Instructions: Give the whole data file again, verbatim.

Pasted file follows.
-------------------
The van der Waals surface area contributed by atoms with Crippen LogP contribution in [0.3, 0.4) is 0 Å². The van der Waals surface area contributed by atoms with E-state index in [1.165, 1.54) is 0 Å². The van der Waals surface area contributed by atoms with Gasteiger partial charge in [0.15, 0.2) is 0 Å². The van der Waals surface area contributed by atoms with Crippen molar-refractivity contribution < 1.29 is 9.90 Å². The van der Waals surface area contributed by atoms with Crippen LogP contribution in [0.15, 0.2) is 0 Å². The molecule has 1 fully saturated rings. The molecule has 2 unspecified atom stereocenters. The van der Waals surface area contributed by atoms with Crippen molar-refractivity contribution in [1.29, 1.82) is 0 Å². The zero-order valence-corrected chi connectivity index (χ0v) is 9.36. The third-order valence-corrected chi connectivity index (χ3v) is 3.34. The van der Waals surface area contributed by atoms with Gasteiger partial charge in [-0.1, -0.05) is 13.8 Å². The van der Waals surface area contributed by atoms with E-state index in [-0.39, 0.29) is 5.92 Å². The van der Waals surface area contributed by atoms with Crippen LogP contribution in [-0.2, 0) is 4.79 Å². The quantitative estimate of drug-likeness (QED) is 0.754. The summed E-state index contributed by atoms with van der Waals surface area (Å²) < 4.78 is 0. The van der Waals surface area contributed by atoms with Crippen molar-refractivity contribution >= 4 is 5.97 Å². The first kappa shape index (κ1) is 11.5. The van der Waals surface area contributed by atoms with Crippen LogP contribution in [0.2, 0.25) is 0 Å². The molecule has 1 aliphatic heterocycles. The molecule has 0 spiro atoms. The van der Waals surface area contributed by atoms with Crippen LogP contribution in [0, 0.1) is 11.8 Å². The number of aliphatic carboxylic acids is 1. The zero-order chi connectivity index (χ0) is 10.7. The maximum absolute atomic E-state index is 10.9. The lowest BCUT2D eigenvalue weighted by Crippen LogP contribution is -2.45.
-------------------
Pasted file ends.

The van der Waals surface area contributed by atoms with Crippen LogP contribution in [0.3, 0.4) is 0 Å². The van der Waals surface area contributed by atoms with E-state index in [1.165, 1.54) is 0 Å². The van der Waals surface area contributed by atoms with Gasteiger partial charge in [0.15, 0.2) is 0 Å². The van der Waals surface area contributed by atoms with Crippen molar-refractivity contribution < 1.29 is 9.90 Å². The van der Waals surface area contributed by atoms with Crippen LogP contribution in [0.15, 0.2) is 0 Å². The molecule has 1 fully saturated rings. The molecule has 2 unspecified atom stereocenters. The van der Waals surface area contributed by atoms with Crippen molar-refractivity contribution in [1.29, 1.82) is 0 Å². The zero-order valence-corrected chi connectivity index (χ0v) is 9.36. The third-order valence-corrected chi connectivity index (χ3v) is 3.34. The van der Waals surface area contributed by atoms with Gasteiger partial charge in [-0.1, -0.05) is 13.8 Å². The van der Waals surface area contributed by atoms with E-state index in [-0.39, 0.29) is 5.92 Å². The van der Waals surface area contributed by atoms with Crippen LogP contribution in [-0.2, 0) is 4.79 Å². The quantitative estimate of drug-likeness (QED) is 0.754. The summed E-state index contributed by atoms with van der Waals surface area (Å²) < 4.78 is 0. The van der Waals surface area contributed by atoms with Crippen molar-refractivity contribution >= 4 is 5.97 Å². The first kappa shape index (κ1) is 11.5. The van der Waals surface area contributed by atoms with Crippen LogP contribution in [0.2, 0.25) is 0 Å². The molecule has 1 aliphatic heterocycles. The molecule has 0 spiro atoms. The van der Waals surface area contributed by atoms with Crippen LogP contribution in [0, 0.1) is 11.8 Å². The number of aliphatic carboxylic acids is 1. The zero-order chi connectivity index (χ0) is 10.7. The maximum absolute atomic E-state index is 10.9. The lowest BCUT2D eigenvalue weighted by Crippen LogP contribution is -2.45.